That's why we need Complete Streets that are designed for everyone - including people who walk, bike or take public transit - right from the start.

Now we're closer than we've ever been before to a national complete streets policy - take action today to ensure YOUR streets are designed for ALL of us. 

Last year, the Safe Streets Act (HR 2468) was introduced in the House - and the bill is gaining momentum. Last week, the same bill (S 2004) was introduced in the Senate. The timing is critical because both the House and Senate are drafting transportation bills - and we need complete streets to be included!

We were so close in 2012, when the Senate passed a bill including complete streets - but it was stripped out by the House. With bi-partisan support in the House and growing support nationwide, now is the time to make it happen in 2014.

Please ask your Senators and Representative to Support the Safe Streets Act today! Click here and scroll down to log in.

Help ensure that YOUR streets are designed for everyone - take action today!

Click the link below to log in and send your message: 

Upcycled Bike Tube iPad / Tablet Sling Case Built in the USA | Kickstarter


The Week In Bike #6 - 7 February 2014

Wednesday, February 12, 2014


Fly6 Camera
Two years ago a pair of cyclists were rear ended and the driver was apprehended because one was riding with a GoPro. In that interim, many similar stories of cameras capturing antagonistic drivers have also surfaced. So two Australian cyclists have developed the ultimate safety device for cyclists. Their product, the Fly6, is a combination of a tail light and an HD720 POV camera.

The LED light weighs 105 grams and will have a USB re-chargeable lithium ion battery. Run time varies, but expect a minimum of 5 hours with the light on max. Video is taken at 720p because 1080p footage would consume storage faster. The unit comes with an 8gb microSD card uninstalled, but swapping in a 32gb card will allow you to record up to 8 hrs of footage.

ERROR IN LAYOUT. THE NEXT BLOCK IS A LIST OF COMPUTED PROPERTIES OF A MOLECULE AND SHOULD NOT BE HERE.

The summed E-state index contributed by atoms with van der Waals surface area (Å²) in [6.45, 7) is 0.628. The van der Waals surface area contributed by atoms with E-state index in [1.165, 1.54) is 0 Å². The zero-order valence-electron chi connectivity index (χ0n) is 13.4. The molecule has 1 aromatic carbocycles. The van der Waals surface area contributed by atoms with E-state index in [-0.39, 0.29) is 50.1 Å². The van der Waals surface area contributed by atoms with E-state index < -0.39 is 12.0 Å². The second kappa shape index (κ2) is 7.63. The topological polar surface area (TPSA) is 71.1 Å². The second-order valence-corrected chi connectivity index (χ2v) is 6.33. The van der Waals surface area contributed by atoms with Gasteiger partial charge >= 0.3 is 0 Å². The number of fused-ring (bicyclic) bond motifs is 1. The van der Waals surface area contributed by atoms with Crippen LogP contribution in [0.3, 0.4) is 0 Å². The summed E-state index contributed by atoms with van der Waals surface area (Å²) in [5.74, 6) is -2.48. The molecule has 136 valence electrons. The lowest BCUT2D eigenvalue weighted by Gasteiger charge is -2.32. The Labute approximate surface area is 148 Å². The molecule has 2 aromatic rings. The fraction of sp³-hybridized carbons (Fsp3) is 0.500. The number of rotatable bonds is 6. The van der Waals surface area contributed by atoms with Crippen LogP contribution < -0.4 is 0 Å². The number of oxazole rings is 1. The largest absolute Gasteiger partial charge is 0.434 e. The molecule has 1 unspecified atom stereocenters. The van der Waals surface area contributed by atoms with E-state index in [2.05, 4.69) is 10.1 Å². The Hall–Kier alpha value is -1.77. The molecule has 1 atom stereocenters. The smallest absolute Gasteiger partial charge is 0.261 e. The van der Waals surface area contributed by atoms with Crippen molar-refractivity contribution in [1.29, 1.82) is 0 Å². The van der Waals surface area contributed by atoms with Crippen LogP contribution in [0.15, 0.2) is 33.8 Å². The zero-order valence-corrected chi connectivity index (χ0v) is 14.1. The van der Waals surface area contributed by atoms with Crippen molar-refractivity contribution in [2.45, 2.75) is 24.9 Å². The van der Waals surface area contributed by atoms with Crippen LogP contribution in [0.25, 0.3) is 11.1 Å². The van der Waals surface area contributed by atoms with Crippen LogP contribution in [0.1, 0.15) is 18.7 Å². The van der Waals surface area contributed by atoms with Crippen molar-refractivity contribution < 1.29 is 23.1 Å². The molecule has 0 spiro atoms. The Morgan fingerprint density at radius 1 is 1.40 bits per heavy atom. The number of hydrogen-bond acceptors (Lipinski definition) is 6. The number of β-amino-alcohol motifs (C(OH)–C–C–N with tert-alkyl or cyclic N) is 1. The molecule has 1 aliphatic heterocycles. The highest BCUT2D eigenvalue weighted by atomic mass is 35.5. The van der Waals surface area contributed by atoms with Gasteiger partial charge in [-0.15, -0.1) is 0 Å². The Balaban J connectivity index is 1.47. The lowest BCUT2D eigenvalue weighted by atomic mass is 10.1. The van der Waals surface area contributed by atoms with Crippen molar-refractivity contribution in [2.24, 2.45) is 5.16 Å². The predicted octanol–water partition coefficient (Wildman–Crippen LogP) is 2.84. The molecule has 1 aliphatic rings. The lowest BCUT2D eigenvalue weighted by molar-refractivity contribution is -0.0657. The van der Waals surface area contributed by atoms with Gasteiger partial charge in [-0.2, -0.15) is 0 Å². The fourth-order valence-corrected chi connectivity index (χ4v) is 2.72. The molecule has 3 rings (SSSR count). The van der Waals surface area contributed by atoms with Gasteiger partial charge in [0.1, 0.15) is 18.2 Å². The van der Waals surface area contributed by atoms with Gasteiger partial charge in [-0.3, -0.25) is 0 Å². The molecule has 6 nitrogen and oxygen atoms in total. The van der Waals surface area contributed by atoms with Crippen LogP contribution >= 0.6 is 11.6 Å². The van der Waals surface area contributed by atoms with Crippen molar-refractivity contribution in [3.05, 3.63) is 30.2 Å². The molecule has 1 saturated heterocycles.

The campaign has 25 days to go, although the Australians have already exceeded their goal of $95,000. If you’re interested, you can still pick up a Fly6 here for $129 AUD. Units are expected to ship in May, and suggested retail is slated to be $170 AUD.

Bike lanes to line 4th, Summit streets near Ohio State’s campus

A man walks a bike across 18th Avenue. OSU students living on 4th and Summit streets could soon see designated biking lanes on their roads. Credit: Shelby Lum / Photo editor
A man walks a bike across 18th Avenue. OSU students living on 4th and Summit streets could soon see designated biking lanes on their roads.
Credit: Shelby Lum / Photo editor

Ohio State students living on 4th and Summit streets could soon see designated biking lanes on their roads. Some students, though, said they’re worried about how safe those lanes will be, and others said they’d rather see bike lanes on campus.
The city of Columbus project to install bike lanes on 4th and Summit streets, which is set to begin in spring 2015, is part of a larger set of projects, called the Weinland Park and Milo Grogan Public Infrastructure Improvement Projects, that are set to cost the city nearly $23 million, according to a Columbus Department of Public Service press release.